Smart Cities of today are cities where every citizen benefits

Published in People

According to the United Nations, 54 per cent of the world’s population lives in urban areas, a proportion that is expected to increase to 66 per cent by 2050. Cities and the new generation of smart cities are growing rapidly. A smart city is a connected city: safer, more economical, more ecological,...

From Copenhagen, San Francisco to Mexico City, many smart city initiatives and pilot projects are sprouting up to enhance the quality of life for citizens. Because with the right smart city practices in place, every citizen benefits, to say nothing of countries.

Copenhagen: the city data exchange

With solutions such as Smart Lightning, Smart Traffic Management, Waste Management and Intelligent Building Management, the goal is to reach a neutral CO2 emission level by 2025 and integrate a market for data exchange, the so-called City Data Exchange.

The objective is to enable individuals, businesses or public sectors to offer or obtain data, from demographic statistics to air quality data. Such a vision could tremendously accelerate the development of cities, in all respects. You could, for example, find the optimal location for a new business, based on the demographics of the neighbourhood. In this scenario, data enables investors to discover more competitive situations making their investment safer. 

Lyon: an intelligent approach 

Elected as the first French smart city in 2013, Lyon has put in place a Smart City strategy which aims at combining economic dynamism and sustainable development. The major urban projects carried by the metropolis have become "life-size" experimental areas. The objective of this huge project was to imagine and build new ways of living and working in the city. The Metropolis promotes open data and commits itself to build a public data service to support innovation and encourage citizen participation. Public data are made available on the Greater Lyon Data Platform: a key tool that encourages experimentation and the creation of new services. The added benefit of this innovative way of promoting the city is to help the region's sustainable and inclusive economic development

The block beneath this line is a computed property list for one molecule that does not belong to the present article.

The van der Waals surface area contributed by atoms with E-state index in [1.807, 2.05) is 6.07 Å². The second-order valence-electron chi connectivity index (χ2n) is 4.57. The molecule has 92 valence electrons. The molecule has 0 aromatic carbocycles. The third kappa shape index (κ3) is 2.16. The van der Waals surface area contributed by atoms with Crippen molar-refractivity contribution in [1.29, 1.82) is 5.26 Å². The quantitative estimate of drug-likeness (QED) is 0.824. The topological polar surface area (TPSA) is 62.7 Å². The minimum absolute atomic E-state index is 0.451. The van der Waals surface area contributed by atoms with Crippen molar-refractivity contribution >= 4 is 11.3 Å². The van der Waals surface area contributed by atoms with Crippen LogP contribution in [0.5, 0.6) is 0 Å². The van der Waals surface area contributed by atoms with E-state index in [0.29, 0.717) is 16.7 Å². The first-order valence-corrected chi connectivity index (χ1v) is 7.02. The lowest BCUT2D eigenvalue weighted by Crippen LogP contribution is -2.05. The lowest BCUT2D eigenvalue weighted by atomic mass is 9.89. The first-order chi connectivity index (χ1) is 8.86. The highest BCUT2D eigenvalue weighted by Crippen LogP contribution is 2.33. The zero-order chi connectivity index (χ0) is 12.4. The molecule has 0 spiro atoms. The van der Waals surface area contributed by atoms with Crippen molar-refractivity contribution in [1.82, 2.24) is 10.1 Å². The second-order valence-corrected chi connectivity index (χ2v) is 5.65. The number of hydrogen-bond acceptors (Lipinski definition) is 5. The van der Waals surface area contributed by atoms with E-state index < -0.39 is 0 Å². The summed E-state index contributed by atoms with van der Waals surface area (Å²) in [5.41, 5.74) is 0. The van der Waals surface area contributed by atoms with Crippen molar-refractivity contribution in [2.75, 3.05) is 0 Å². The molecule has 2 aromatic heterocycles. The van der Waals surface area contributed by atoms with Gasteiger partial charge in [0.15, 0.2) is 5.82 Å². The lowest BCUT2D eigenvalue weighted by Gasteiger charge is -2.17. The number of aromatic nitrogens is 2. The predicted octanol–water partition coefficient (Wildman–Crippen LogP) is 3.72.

Different target groups, different needs

When you are dealing with data, the main issue is to get easily and only the data you really need and to be able to analyze it in a relevant way. The same goes for cities… For example, some mobility projects are aiming to measure air quality. They use sensors placed on city vehicles and this system generates data such as 'heat maps'. Thanks to this map, the public authorities can build effective plans to fight against pollution by, among other things, creating pedestrian zones and zero emission zones. The “smart parking” and "smart energy" consumption are another relevant examples.

What can DataBroker DAO bring to Smart Cities?

We live in a time of change when increasing urbanisation creates challenges and fascinating opportunities in terms of smart cities. Both data providers and data users can benefit from a safe and reliable Databroker platform to face those challenges - the platform where they can generate, share and exchange value between each other.

If you have any interest in selling or buying data to improve our Smart Cities mobility, environment and safety, please contact us:

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